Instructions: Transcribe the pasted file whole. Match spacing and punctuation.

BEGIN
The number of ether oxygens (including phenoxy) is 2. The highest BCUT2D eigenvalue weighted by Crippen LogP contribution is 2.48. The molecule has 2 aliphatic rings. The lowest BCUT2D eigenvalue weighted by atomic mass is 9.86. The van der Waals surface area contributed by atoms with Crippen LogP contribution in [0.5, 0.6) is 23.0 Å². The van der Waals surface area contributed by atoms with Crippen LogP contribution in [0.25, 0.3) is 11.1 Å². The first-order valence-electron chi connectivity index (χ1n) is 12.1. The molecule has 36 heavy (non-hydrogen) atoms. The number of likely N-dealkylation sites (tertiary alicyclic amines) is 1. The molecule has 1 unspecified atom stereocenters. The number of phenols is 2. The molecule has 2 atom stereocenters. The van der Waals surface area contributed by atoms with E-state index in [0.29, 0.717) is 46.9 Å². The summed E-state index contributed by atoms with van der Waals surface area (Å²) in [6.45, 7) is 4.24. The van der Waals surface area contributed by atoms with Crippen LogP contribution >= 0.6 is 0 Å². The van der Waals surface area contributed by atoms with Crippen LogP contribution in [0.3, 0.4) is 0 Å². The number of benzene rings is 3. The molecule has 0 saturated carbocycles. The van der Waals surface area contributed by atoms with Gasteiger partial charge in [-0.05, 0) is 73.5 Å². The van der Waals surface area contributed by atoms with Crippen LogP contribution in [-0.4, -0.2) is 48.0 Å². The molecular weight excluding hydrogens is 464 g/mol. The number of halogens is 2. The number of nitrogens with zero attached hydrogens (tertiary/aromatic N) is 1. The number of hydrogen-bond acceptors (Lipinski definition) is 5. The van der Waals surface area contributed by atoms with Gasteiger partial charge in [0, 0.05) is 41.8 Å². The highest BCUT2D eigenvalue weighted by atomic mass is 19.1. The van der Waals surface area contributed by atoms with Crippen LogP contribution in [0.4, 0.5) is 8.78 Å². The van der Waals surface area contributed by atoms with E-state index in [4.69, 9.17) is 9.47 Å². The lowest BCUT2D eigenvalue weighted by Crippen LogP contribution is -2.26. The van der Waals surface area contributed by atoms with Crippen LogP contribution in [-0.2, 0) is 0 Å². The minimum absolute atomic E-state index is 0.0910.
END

The number of ether oxygens (including phenoxy) is 2. The highest BCUT2D eigenvalue weighted by Crippen LogP contribution is 2.48. The molecule has 2 aliphatic rings. The lowest BCUT2D eigenvalue weighted by atomic mass is 9.86. The van der Waals surface area contributed by atoms with Crippen LogP contribution in [0.5, 0.6) is 23.0 Å². The van der Waals surface area contributed by atoms with Crippen LogP contribution in [0.25, 0.3) is 11.1 Å². The first-order valence-electron chi connectivity index (χ1n) is 12.1. The molecule has 36 heavy (non-hydrogen) atoms. The number of likely N-dealkylation sites (tertiary alicyclic amines) is 1. The molecule has 1 unspecified atom stereocenters. The number of phenols is 2. The molecule has 2 atom stereocenters. The van der Waals surface area contributed by atoms with E-state index in [0.29, 0.717) is 46.9 Å². The summed E-state index contributed by atoms with van der Waals surface area (Å²) in [6.45, 7) is 4.24. The van der Waals surface area contributed by atoms with Crippen LogP contribution >= 0.6 is 0 Å². The van der Waals surface area contributed by atoms with Crippen LogP contribution in [0.3, 0.4) is 0 Å². The number of benzene rings is 3. The molecule has 0 saturated carbocycles. The van der Waals surface area contributed by atoms with Gasteiger partial charge in [-0.05, 0) is 73.5 Å². The van der Waals surface area contributed by atoms with Crippen LogP contribution in [-0.4, -0.2) is 48.0 Å². The molecular weight excluding hydrogens is 464 g/mol. The number of halogens is 2. The number of nitrogens with zero attached hydrogens (tertiary/aromatic N) is 1. The number of hydrogen-bond acceptors (Lipinski definition) is 5. The van der Waals surface area contributed by atoms with Gasteiger partial charge in [0, 0.05) is 41.8 Å². The highest BCUT2D eigenvalue weighted by atomic mass is 19.1. The van der Waals surface area contributed by atoms with Crippen LogP contribution in [0.4, 0.5) is 8.78 Å². The van der Waals surface area contributed by atoms with E-state index in [4.69, 9.17) is 9.47 Å². The lowest BCUT2D eigenvalue weighted by Crippen LogP contribution is -2.26. The van der Waals surface area contributed by atoms with Crippen LogP contribution in [-0.2, 0) is 0 Å². The minimum absolute atomic E-state index is 0.0910.